How to Calculate Ankanams From Square Feet

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Buying land or anything else in different areas of the world can become a fascinating study in linguistics. For similar reasons, trying to interpret measures from the past may become quite challenging.

Property measurements, whether new or old, impact property values, inheritance and sale prices. Translating measurements from a diverse country like India into U.S. standard measurements requires some careful consideration.

When Standard Measurements Aren't Standardized

Early English measures varied from place to place and from one material to another. Even after the 10th century Saxon king Edgar the Peaceable developed a standardized system, equivalents like three barley corns equals an inch still kept the measurements from being precise.

Like English standard measurements, the basic measurement system in India started as arbitrary measurements. In India, carpenters still use an anguli, which equals the measure of a man's finger, and a hath or haath, which equals the measure of a man's arm from the elbow to the tip of the middle finger.

While these measures work fine for the individual, personal measurements don't work nearly as well when rulers, carpenters or interpreters change. Individual, imprecise measurements create problems in a variety of ways.

If a plot of land is measured by someone using one version of a measurement and then sold by someone using a different version of the same measurement, the property's size and therefore value changes.

Measurement Units in India

India has been populated by a variety of different groups and conquered several times. Different measuring units have been introduced and used in India based on these influxes and changes. Different regions use different languages and different measurement systems.

Only very recently has India adopted four base units from System International: the kilogram, kelvin (temperature), mole and ampere.

Converting from Square Feet to Ankanams

One traditional southern Indian measure used especially for land is the ankanam. One ankanam equals 72 square feet. If an online calculator isn't available (see Resources), the math conversion is fairly straightforward.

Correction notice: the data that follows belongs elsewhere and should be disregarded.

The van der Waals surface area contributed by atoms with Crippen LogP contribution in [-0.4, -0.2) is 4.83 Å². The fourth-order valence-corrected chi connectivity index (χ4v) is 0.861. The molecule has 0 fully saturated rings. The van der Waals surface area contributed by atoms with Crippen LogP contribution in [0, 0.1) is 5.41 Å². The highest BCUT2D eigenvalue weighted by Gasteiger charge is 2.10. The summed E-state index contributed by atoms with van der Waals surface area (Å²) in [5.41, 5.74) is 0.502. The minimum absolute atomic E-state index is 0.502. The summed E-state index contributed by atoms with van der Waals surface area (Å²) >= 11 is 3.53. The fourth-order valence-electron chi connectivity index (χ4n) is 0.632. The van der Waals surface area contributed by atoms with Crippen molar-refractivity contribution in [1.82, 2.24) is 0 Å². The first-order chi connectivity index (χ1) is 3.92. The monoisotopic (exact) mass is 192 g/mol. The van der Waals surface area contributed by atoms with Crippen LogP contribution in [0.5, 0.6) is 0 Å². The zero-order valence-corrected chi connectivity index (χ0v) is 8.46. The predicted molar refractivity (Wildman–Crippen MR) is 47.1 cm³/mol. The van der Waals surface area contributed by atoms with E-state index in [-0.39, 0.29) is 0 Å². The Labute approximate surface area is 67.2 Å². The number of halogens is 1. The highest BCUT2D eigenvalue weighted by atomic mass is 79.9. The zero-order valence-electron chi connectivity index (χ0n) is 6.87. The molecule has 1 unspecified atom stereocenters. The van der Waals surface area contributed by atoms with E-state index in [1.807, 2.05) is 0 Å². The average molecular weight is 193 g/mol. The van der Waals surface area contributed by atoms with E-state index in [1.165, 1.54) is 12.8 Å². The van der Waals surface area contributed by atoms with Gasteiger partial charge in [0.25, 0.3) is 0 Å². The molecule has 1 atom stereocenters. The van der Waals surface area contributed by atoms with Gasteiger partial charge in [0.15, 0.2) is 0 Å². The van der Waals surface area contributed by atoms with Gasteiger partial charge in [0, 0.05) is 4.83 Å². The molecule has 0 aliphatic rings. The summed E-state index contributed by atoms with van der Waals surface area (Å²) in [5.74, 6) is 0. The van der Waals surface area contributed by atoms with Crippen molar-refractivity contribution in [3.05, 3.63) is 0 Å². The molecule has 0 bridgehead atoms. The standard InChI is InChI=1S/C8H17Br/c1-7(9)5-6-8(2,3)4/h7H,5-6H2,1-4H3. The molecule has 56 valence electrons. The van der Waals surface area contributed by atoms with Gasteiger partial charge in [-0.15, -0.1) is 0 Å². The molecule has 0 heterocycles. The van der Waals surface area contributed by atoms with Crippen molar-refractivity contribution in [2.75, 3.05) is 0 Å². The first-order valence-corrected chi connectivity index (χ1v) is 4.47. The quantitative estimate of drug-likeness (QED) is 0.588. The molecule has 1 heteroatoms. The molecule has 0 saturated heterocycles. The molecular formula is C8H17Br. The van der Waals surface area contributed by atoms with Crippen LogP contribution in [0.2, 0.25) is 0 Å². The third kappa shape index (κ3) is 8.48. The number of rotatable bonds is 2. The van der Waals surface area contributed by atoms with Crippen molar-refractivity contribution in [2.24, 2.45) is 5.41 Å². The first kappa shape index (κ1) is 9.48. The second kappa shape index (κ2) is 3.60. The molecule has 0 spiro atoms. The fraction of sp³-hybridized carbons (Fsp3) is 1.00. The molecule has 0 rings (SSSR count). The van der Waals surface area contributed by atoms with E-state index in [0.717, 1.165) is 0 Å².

Essentially, the conversion factor of one ankanam equals 72 square feet serves as a ratio. Using the conversion ratio as 1:72, create an equation. Suppose an American newspaper lists a 1,440 square foot house for rent in New Delhi, India but the rental rate is shown as a cost per ankanam.

To convert from square feet to ankanam, set the ratio as 1:72=x:1440 where x is the number of ankanam. Calculate the ratio by multiplying the inside numbers together and setting the result equal to the product of the outside numbers. So, 72x=1440. Divide by 72 to find that x=20. The rent would therefore be based on an area of 20 ankanam.

Other Traditional Indian Units

Other traditional Indian units are the gaj and the gajam. In some areas one gaj equals 3 linear feet while in other areas what gaj or 1 gajam means in English units is one square yard. So, one gajam equals nine square feet.

The ankanam is a traditional unit in southern India, especially parts of Andhra Pradesh and Karnataka. Other measurements of land in Telugu include the cent. In the Telugu language one cent equals 48 gajams. One gajam equals one square yard in Telugu.

Bighas change from State to State. In Himachal Pradesh, one acre equals 5 bighas while in Punjab and Haryana one acre equals 4 bighas. These differences in land measurement between states may cause both confusion and frustration for those not familiar with the local land measurement system.

As a side note, in India a plot of land can be any size piece of land. A ground, however, is an area of land equal to 2,400 square feet. Land documents usually give the land area in grounds or square feet.

References

About the Author

Karen earned her Bachelor of Science in geology. She worked as a geologist for ten years before returning to school to earn her multiple subject teaching credential. Karen taught middle school science for over two decades, earning her Master of Arts in Science Education (emphasis in 5-12 geosciences) along the way. Karen now designs and teaches science and STEAM classes.

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